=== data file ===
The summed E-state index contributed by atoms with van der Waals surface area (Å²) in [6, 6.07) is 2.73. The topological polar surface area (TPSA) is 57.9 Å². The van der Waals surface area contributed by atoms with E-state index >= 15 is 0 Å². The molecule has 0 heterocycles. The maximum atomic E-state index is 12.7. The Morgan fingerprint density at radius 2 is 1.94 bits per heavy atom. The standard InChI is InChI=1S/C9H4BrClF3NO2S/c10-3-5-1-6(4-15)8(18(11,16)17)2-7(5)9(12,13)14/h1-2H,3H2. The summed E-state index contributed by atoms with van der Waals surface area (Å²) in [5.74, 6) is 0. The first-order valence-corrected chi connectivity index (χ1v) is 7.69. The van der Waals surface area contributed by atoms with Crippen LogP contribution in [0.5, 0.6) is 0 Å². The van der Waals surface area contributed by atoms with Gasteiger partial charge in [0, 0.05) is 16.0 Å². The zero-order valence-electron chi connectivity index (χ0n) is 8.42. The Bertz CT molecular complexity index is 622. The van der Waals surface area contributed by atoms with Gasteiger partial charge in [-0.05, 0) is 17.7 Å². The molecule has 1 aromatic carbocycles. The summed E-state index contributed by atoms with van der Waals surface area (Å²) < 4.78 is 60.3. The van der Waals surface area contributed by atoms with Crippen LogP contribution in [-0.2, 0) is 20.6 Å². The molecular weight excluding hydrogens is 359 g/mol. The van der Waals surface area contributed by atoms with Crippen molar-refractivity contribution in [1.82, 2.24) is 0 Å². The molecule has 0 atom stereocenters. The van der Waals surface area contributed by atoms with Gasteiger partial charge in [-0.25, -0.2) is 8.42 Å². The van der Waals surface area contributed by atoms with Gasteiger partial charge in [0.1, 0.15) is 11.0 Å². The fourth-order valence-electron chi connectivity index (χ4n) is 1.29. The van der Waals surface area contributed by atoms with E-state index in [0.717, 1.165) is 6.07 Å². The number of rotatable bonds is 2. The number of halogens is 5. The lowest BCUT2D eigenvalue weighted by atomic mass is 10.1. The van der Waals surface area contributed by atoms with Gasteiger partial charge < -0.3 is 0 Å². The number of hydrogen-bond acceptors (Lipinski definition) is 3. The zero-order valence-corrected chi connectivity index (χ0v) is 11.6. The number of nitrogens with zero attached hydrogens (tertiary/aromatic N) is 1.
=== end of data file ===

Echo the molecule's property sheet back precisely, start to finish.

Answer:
The summed E-state index contributed by atoms with van der Waals surface area (Å²) in [6, 6.07) is 2.73. The topological polar surface area (TPSA) is 57.9 Å². The van der Waals surface area contributed by atoms with E-state index >= 15 is 0 Å². The molecule has 0 heterocycles. The maximum atomic E-state index is 12.7. The Morgan fingerprint density at radius 2 is 1.94 bits per heavy atom. The standard InChI is InChI=1S/C9H4BrClF3NO2S/c10-3-5-1-6(4-15)8(18(11,16)17)2-7(5)9(12,13)14/h1-2H,3H2. The summed E-state index contributed by atoms with van der Waals surface area (Å²) in [5.74, 6) is 0. The first-order valence-corrected chi connectivity index (χ1v) is 7.69. The van der Waals surface area contributed by atoms with Crippen LogP contribution in [0.5, 0.6) is 0 Å². The van der Waals surface area contributed by atoms with Gasteiger partial charge in [0, 0.05) is 16.0 Å². The zero-order valence-electron chi connectivity index (χ0n) is 8.42. The Bertz CT molecular complexity index is 622. The van der Waals surface area contributed by atoms with Gasteiger partial charge in [-0.05, 0) is 17.7 Å². The molecule has 1 aromatic carbocycles. The summed E-state index contributed by atoms with van der Waals surface area (Å²) < 4.78 is 60.3. The van der Waals surface area contributed by atoms with Crippen LogP contribution in [-0.2, 0) is 20.6 Å². The molecular weight excluding hydrogens is 359 g/mol. The van der Waals surface area contributed by atoms with Crippen molar-refractivity contribution in [1.82, 2.24) is 0 Å². The molecule has 0 atom stereocenters. The van der Waals surface area contributed by atoms with Gasteiger partial charge in [-0.25, -0.2) is 8.42 Å². The van der Waals surface area contributed by atoms with Gasteiger partial charge in [0.1, 0.15) is 11.0 Å². The fourth-order valence-electron chi connectivity index (χ4n) is 1.29. The van der Waals surface area contributed by atoms with E-state index in [0.717, 1.165) is 6.07 Å². The number of rotatable bonds is 2. The number of halogens is 5. The lowest BCUT2D eigenvalue weighted by atomic mass is 10.1. The van der Waals surface area contributed by atoms with Gasteiger partial charge < -0.3 is 0 Å². The number of hydrogen-bond acceptors (Lipinski definition) is 3. The zero-order valence-corrected chi connectivity index (χ0v) is 11.6. The number of nitrogens with zero attached hydrogens (tertiary/aromatic N) is 1.